Wharves Filled With Freight
Now York, May 2 Thousands of tons
of freight are piling up. on the wharves
today with only slight possibility of
their being moved until an agreement
has been reached with the striking tug
boat hands and barge men. Terminals
of the railroads are choked with freight.
Freight vessels hnve delayed sailing
en account of lack of tugs. Much of
their freight is war munitions for the
allies. Other vessels carry cargoes of
No Tugs for Big Liners.
New York, May 2. Orders calling
out every garment worker in the inde
pendent shops as well as in those es
tablishments which are members of the
Manufacturers' association, threatened
a complete tieup of the clothing trade
President Schlessinger said that hun
dreds of non-union tailors would join in
an individual, sympathetic strike. The
longshoresmen 's strike is spreading, and
shipping is greatly affected.
Strikes of stevedores, marine engii
eers, firemen, cooks, deckhands, ware
housemen, and tugmen's union have re
sulted in the tieup of 050 harbor tugs, it
is claimed. There is a possibility that
lack of tugs will hamper the entrat.co of
four trans-Atlantic liners tomorrow
To Call Out Militia.
Pittsburg, Pa., May 2. Police re
ports said that three men had been kill
ed and 40 injured in strike rioting at
the Thompson plant in Braddock this
Sheriff Richards after a conference
with state officials announced thnt the
militia would be ordered out immediate-
Street Cars Bun Again.
Pittsburg, Pa., May 2 Resumption of
street car service with the striko still
unsettled is assured today. It was
learned unofficially that a vote in fa
vor of compromise wage scale had been
submitted to the men this morning, nnd
that -it w.as heavily in favor of accept
ance. fc ijc sjc sjc )(t )fc sfc sc "jc sje sjc f( s(c sfc sc sfc
$ TODAY'S BALL SCORES I
New York 2 S 0
Pfeffer and MeCarty; Tej cuu and
j Demaree and Burns; Reulbnch and
oonuj. . uunners repiuceu L'euii'.rt.:;
Hughes replaced Keulbach.
Pittsburg-Cineinnati, postponed, wet
R. H. E.
St. I.ouis 1 3 5 2
Chicago 0 2 2
Donk and Snyder; Vaughn and Fish
R. II. E.
Cleveland '. 6 7 1
Detroit 14 2
Morton and O'Neill; Covaleski and
Stanae. Boland replaced Covaleski;
Baker replaced Stanage.
R. II. E.
New York V 14 0
Philadelphia 4 5-4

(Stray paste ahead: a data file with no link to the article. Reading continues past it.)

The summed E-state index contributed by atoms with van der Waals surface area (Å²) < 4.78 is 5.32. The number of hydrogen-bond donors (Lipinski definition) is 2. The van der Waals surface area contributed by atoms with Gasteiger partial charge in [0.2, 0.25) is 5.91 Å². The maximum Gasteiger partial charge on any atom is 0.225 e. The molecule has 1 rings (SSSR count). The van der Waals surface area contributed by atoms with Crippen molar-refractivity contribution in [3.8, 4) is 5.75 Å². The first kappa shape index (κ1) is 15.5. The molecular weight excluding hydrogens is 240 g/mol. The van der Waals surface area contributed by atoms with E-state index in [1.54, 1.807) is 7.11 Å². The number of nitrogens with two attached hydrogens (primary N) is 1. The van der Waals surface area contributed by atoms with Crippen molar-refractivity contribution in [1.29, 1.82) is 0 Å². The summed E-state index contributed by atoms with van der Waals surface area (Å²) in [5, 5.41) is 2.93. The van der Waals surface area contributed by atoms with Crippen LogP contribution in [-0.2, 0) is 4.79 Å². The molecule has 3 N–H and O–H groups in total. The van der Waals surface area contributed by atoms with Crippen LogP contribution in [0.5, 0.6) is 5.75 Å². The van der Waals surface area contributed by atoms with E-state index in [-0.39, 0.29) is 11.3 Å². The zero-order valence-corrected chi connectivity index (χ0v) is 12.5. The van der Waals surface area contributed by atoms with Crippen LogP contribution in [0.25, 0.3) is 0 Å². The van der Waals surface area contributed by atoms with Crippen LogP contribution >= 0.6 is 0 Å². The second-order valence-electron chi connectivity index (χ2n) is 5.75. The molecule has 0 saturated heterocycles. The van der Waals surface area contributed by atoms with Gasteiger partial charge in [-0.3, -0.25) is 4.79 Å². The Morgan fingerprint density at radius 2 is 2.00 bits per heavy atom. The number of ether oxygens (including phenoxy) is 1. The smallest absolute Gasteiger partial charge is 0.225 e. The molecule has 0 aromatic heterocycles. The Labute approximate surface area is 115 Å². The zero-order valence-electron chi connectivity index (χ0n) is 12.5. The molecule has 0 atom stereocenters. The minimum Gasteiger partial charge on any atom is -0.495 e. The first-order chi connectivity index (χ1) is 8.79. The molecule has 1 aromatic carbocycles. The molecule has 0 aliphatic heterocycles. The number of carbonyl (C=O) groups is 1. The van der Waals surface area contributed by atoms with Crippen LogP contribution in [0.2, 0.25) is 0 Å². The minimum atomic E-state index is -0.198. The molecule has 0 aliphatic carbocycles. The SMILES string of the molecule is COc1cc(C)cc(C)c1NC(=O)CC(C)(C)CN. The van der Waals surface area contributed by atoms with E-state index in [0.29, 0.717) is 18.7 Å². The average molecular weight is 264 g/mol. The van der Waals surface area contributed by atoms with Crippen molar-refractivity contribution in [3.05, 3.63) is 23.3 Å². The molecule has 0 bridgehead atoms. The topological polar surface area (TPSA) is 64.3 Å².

Shawkey aud Nunumaker; Bressler
and Schang. Morisette replaced Bress
ler. R. H. E.
Boston 4 10 3
Washington 7 11 1
Shore and Agaew; Boehlinx anil Hen
ry. Pennock replaced Shore; Thomas
replaced Agued; Gallia replaced Boeh-
Germany Makes Good
Loss of the Tubantia
The Hague, May 2. Germany is
finally convinced that the Dutch liner
WAGE I NCR EASE
AFFFRTQ M 51
The Average Increase Is 30
Cents a Day But the Total
MONTHLY IT IS $5,368,872
. AND YEARLY $64,426,464
Strikes, Lockouts and Labor
Troubles Will Effect
New York, May 2. Mr. American
laboring man is starting the month of
May drawing down a daily increaso in
wages of $204,010. Statistics gathered
by the United Press today show that
wage increases affecting 700,500 work
ers and totalling $5,308,872 monthly, or
$04,420,404 a year, went into effect
At the same time, strikes, lockouts
and labor troubles, impending or in
force, will affect 508,100 workers.
Foremost in the wage increases which
became effective May 1 are those
granted by the I'nited States Steel cor
poratioa 250,000 men, at a monthly in
crease in the pay roll of $1,000,000, a
further boost to the Bethlehem Steel
company employes affecting 24,000 men
-Y uuu.ug 9nu,uuu to tno monthly pay
Z ' I,ittsl?llrK "strict coal miners, 40,-
$215,000 S monthly payroll
The eight hour day is the rock upon
which the workers and employes have
split in most of the impending or pend
ing strikes. The crisis in the demand
or f,o,000 anthracite coal miners, ask
ing recognition of the union, may come
this week. A lockout is momentarily
expected in' the closed shop dispute of
,?' ,fk cl0!llt"1"lcrs, affecting 200,
000 workers. '
Munitions workers in and around
Pittsburg, including the Westinghouse
plant, are plunning to force an eight
hour day, possibly oy a 8trikc w4h
would involve at least 70,000 and pos